In the article “German officials demand aggressive response to Trump ’s inaugural address”, we reported on the ferocious reactions to Trump’s inauguration. Since then, numerous other newspapers, foreign policy think tanks, business leaders and politicians have joined in the call for German “leadership” in Europe and the world.

“Berlin confronts the difficult task vis-à-vis the USA and within the EU of showing leadership,” warned the German Council on Foreign Relations (DGAP). And Manfred Weber (Christian Social Union, CSU), head of the conservative EPP Group in the European Parliament, threatened in the Rheinische Post that if Trump’s message was “America first,” then our answer must be “Europe first.”

The Left Party, which from the beginning has been part of the return of German militarism, is sounding similarly aggressive tones. On the day Gabriel took office, Gregor Gysi, leader of the European Left, said on Deutschlandfunk, “We must find our own role and act sovereignly and, incidentally, boldly against Trump. Otherwise we have no chance. ... If you want Trump to have respect for you, you have act downright impudently and confidently. He likes that. Then he will also learn to deal with you. But if you act obsequiously and then say nothing ... you’re finished with him. He likes tough guys, so you have to act correspondingly tough.”

In 2014, the Partei für Soziale Gleichheit (PSG, Socialist Equality Party) published a resolution analysing the historical and political reasons for the return of an aggressive German imperialism. The reason for this was “the deep crisis of global capitalism and the nation-state system on which it is based. When Trotsky analysed the objective driving forces in 1932 that led to the rise of Hitler, he wrote: ‘As the productive forces of Germany become more and more highly geared, the more dynamic power they gather, the more they are strangled within the state system of Europe—a system that is akin to the “system” of cages within an impoverished provincial zoo.’”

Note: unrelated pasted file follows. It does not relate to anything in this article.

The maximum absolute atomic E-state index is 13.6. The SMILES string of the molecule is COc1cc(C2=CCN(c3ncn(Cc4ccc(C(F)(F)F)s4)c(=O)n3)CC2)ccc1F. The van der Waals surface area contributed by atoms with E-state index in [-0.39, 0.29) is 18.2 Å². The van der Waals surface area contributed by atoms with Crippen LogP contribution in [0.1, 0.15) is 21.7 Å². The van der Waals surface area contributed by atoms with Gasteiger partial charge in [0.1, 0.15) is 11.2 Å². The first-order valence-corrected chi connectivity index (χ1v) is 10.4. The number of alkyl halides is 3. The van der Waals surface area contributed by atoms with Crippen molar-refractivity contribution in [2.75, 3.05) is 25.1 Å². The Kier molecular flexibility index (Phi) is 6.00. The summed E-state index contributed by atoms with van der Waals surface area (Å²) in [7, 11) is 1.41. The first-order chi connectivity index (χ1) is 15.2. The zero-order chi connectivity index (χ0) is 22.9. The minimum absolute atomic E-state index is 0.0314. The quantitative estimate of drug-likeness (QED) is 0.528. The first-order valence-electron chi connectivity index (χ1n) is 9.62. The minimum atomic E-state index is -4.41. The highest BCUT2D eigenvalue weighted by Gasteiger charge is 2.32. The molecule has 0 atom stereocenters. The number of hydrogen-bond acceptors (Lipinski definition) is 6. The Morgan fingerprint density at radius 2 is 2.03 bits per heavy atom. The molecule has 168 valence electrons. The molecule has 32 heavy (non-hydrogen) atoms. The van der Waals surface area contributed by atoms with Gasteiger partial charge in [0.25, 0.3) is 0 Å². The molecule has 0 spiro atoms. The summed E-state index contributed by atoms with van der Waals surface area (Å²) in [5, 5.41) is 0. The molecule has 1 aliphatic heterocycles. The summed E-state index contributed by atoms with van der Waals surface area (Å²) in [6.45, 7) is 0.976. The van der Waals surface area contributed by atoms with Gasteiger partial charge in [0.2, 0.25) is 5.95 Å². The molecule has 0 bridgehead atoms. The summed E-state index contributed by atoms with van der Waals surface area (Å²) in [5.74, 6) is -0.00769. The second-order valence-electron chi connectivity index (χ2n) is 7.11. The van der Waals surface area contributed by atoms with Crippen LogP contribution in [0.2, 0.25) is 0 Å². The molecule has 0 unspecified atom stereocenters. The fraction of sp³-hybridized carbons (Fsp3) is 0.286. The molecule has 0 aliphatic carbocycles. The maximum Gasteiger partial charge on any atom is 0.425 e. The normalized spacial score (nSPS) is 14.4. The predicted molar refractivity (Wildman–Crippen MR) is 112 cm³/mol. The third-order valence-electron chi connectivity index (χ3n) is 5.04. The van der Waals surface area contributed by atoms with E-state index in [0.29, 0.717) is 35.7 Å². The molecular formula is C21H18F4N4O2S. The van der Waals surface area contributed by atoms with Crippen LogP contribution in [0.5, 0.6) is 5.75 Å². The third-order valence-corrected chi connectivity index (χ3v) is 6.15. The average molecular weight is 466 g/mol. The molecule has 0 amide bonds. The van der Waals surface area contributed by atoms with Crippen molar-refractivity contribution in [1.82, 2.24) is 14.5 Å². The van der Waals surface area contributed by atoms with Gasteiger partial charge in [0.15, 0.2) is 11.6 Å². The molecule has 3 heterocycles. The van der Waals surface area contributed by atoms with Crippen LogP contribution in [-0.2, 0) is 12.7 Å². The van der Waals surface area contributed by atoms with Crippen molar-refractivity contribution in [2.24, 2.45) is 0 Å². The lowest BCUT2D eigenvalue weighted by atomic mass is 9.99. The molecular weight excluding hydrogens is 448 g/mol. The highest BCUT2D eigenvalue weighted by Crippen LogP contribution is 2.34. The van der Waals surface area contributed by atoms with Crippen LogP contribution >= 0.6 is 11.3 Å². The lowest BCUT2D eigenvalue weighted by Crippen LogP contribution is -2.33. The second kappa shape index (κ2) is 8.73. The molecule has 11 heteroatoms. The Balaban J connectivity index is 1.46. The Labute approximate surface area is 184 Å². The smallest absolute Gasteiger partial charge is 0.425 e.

The resolution continues: “Hitler’s attempt to break out of this system of cages by violently conquering Europe left the continent in ruins, costing the lives of 70 million and ending in total military defeat. But the post-war order resolved none of the problems that had led to war. The economic power of the US made possible a temporary stabilisation and the post-war boom. The Cold War not only kept the Soviet Union at bay, but also kept Germany under control. But with the reunification of Germany and the dissolution of the Soviet Union, the period in which German business could conduct its affairs in the wake of the US and the German army could restrict itself to national defence was irrevocably over.”

At the end of the resolution, the Partei für Soziale Gleichheit outlines the only viable perspective in the struggle against war, which is now of crucial significance: “The PSG links the struggle against militarism and war with the mobilization of the working class to defend their social and political rights. The fight against imperialism is a struggle against capitalism. All demands arising from opposition to war—the abolition of the Bundeswehr (German military), the immediate withdrawal of German troops abroad, the dissolution of the secret services—require the independent political and revolutionary mobilization of the working class, with the goal of assuming political power and transforming the world economy on a socialist basis.”